Thorncombe Village Trust

Home The Trust News & Events Nature History  Gallery Local Walks Links  Site map Contact  Us


     Thorncombe Village Trust - caring for Thorncombe's environment


Holditch Court

Thorncombe Village Trust

The ivy-clad tower  is all that now remains of Holditch Court

Photo courtesy of Ron Frampton


Built in the reign of Edward II, Holditch Court, a once great medieval manor, first belonged to Sir William Pole and thence to the family of Flemynge. It was given by Richard Flemynge, given to William le Sander, a Norman, when he married to Flemynge’s daughter Joan. When William, revolted against the King, the manor was seized as a forfeit. However Richard Flemynge successfully prevailed upon the King for the manor to be restored and it was left to William Flemynge, his son, who gave it and all its land to Richard de Mohun, who passed it to Henry de Broc (or Brook). The Brookes came from Brooke Manor near Ilchester.

  In 1449, during the Wars of the Roses, there was an attack on Holditch by James, Earl of Wiltshire on Edward Brook, Lord Cobham. In his ‘Book of the Axe’, Pulman describes how the attackers broke into the smithy, taking bars of iron, pikes and mattocks causing much distress to the inhabitants, with their burning and pillaging. Private wars at this time were much frowned upon, there being proper recourse for the settlement of disagreements. Eventually the manor was restored to the Brooke family and restitution made.

 During the reign of James I, the manor house, fortified 300 years earlier under Richard II, again became forfeited to the crown because of a plot against James (known as Raleigh’s Plot) in which Lord Cobham and George Brooke were involved. George Brooke was beheaded and Henry Brook died in the Tower in 1618/19. Holditch was given to Lord Mountjoy by King James. Mountjoy being ‘his base supposed son’.  The barton was acquired by the Bowditch family who sold it to the Bragges  in 1714.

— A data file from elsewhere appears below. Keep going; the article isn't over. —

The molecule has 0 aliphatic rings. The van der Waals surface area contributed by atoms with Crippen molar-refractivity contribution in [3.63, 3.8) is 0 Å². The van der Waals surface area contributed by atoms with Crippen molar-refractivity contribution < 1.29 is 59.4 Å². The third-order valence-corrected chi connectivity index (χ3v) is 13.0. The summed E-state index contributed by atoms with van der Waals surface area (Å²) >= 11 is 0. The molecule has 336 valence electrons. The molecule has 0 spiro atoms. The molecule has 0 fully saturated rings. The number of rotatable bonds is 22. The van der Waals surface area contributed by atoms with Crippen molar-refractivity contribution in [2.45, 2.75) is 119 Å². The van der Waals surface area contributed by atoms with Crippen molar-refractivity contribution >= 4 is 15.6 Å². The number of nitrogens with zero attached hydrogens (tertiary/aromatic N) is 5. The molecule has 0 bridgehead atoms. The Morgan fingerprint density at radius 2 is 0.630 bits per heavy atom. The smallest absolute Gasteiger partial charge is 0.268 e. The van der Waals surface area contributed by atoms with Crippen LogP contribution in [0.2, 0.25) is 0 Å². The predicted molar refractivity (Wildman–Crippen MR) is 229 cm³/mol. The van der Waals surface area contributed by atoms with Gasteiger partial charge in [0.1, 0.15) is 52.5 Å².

The Court is now a busy farmhouse. Evidence of a lower roof, suggests that the farmhouse was originally the gatehouse to the manor with a courtyard behind. The old keep and tower surrounded by dairies and farm buildings, lying to one side of the courtyard feeds the imagination with ideas of a medieval layout. Behind the courtyard lies a deep depression said to be an old fishpond which supplied the residents with food.


  In Thorncombe parish church there are two brass memorials depicting of Lord and Lady Brooke. It is said to be among the finest brasses in the country. Since so many people come to see and take rubbings, a facsimile has been installed for this purpose, thus preserving this invaluable medieval monument.


Taken from the late June Ede’s unpublished manuscript, ‘Thorncombe, A Village History’. June lived in Thorncombe village from 1968 until shortly before her death in 2009. Written in 1982 in response to a national Women’s Institute initiative, it was donated by Mrs Ede, to the TVT history box in 2008. Reproduced here by kind permission of June’s daughter, Penny Kennedy.